Mapping Your Workplace For Power On The Job

Mapping Your Workplace

Workplace mapping can be used to identify health and safety hazards or the strengths and weaknesses of union membership in any workplace. Our concern here, however, is building strong workplace organisation by providing the ‘big picture’ and the details of the workplace. Mapping must be a collective process done by as many stewards or activists as possible in face-to-face situations. This, in itself, is a step toward better organization across the workplace.

The first step is simply to draw the outlines of your workplace (plant, department, office) and the various work areas or stations, entrances, machines, desks etc., like that pictured above. Use a large piece of white paper like that from a flip chart, drawing the basic outlines with a marker in black. Using different colour markers you can then begin filling in the sort of information you find most useful. Here are some ideas:

  • location of stewards
  • location of managers or supervisors & their attitudes
  • identify work groups—those performing their work together
  • work paths—who moves where as a result of their job, mark in dotted lines for possible lines of communication between areas and work stations
  • meeting areas if any, where people take breaks
  • who talks to who
  • grievances most common in each area—are there common issues across the entire workplace? Can you make grievances collective?
  • Past turnout for strikes, actions, ballots, and other relevant activity in each area to identify stronger or weaker areas.

You, of course, may have a better idea of the information you need to be more effective. If your workplace is large you may want to make more than one map. Some people use transparent plastic sheets to overlay the sort so information listed above. Start out simple, picking the types of information you think will help most. Later you can fill in more. Mapping can help you construct some of the infrastructure of organising, such as phone trees and email or facebook networks. Remember, however, surveillance by management is universal these days, so don’t use any company communications systems.

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Resisting redundancies in an un-unionised workplace

Job cuts are hard enough to tackle with a strong union. How did workers resist and build organisation starting with just three union members? They didn’t save jobs, but winning higher redundancy payments boosted organisation and confidence.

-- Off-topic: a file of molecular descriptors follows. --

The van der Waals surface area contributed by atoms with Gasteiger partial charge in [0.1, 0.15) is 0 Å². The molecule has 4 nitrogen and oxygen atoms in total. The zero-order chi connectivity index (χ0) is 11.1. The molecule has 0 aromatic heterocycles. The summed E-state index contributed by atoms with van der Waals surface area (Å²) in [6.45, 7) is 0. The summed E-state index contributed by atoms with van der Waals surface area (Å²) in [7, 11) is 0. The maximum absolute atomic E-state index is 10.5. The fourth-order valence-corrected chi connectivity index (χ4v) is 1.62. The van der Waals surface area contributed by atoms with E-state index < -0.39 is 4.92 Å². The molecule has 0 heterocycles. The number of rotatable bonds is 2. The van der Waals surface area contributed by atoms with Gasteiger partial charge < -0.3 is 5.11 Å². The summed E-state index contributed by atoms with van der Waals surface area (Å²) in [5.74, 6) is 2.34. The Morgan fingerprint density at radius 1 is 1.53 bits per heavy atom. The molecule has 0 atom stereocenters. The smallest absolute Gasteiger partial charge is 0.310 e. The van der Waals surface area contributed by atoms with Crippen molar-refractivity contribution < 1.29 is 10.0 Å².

After one week of redundancy consultation, faced with 50% job losses, we won double statutory redundancy pay for everyone, including those with less than two years’ service who wouldn’t have got anything at all. This might be an absolutely minuscule step for the international proletarian struggle, but for my tiny, unorganised, private sector workplace, this was a big achievement.

It is always worth a fight! Initially pretty much everyone was resigned to job cuts and shitty terms, me included. Class struggle is for the public sector, no? My office is like the definition of ‘tiny, no hope, private sector, young workforce, who gives a shit’. Then I thought I might as well give it a stab, even if we fail miserably. As it turned out we didn’t. Less than a week into the redundancy consultation we doubled our redundancy offer and we went on to challenge many of the redundancies.

We did it through collective action. A majority of staff signed a letter to management demanding a proper, extended, consultation process, and better financial compensation for those who would eventually leave. Signatories included many whose jobs were already safe, a real show of solidarity.  The letter had no legal leverage at all, but in a workplace which has previously seen no collective action, it was enough to terrify our owner into a pretty big financial concession.

Getting the letter together wasn’t easy. It required days of arguing, explaining, and redrafting to get people on board. I wanted to give up by day two, when I had booked a day off. I spent the first 3 hours writing it, then on Skype, asking colleagues who were in the office to put their names down and start circulating. Showing colleagues political principle and conviction to my workmates is what got them on board. If you’re a socialist in a workplace, your confidence and clarity will carry people a long way so it’s always worth trying.